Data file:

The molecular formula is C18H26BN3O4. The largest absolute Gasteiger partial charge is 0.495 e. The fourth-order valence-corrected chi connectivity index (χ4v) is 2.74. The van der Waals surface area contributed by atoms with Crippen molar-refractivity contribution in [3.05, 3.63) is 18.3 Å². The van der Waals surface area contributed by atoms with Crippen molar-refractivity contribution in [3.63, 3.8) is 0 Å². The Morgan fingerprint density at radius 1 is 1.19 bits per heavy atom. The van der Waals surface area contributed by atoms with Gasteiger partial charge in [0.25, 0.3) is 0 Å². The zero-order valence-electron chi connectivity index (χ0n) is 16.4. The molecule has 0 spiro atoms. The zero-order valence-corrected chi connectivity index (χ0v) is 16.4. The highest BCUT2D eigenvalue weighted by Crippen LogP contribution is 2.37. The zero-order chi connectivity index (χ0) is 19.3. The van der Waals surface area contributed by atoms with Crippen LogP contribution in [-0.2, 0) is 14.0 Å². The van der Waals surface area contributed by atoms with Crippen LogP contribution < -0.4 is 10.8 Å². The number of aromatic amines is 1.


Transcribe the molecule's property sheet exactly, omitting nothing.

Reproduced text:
The molecular formula is C18H26BN3O4. The largest absolute Gasteiger partial charge is 0.495 e. The fourth-order valence-corrected chi connectivity index (χ4v) is 2.74. The van der Waals surface area contributed by atoms with Crippen molar-refractivity contribution in [3.05, 3.63) is 18.3 Å². The van der Waals surface area contributed by atoms with Crippen molar-refractivity contribution in [3.63, 3.8) is 0 Å². The Morgan fingerprint density at radius 1 is 1.19 bits per heavy atom. The van der Waals surface area contributed by atoms with Gasteiger partial charge in [0.25, 0.3) is 0 Å². The zero-order valence-electron chi connectivity index (χ0n) is 16.4. The molecule has 0 spiro atoms. The zero-order valence-corrected chi connectivity index (χ0v) is 16.4. The highest BCUT2D eigenvalue weighted by Crippen LogP contribution is 2.37. The zero-order chi connectivity index (χ0) is 19.3. The van der Waals surface area contributed by atoms with Crippen LogP contribution in [-0.2, 0) is 14.0 Å². The van der Waals surface area contributed by atoms with Crippen LogP contribution < -0.4 is 10.8 Å². The number of aromatic amines is 1.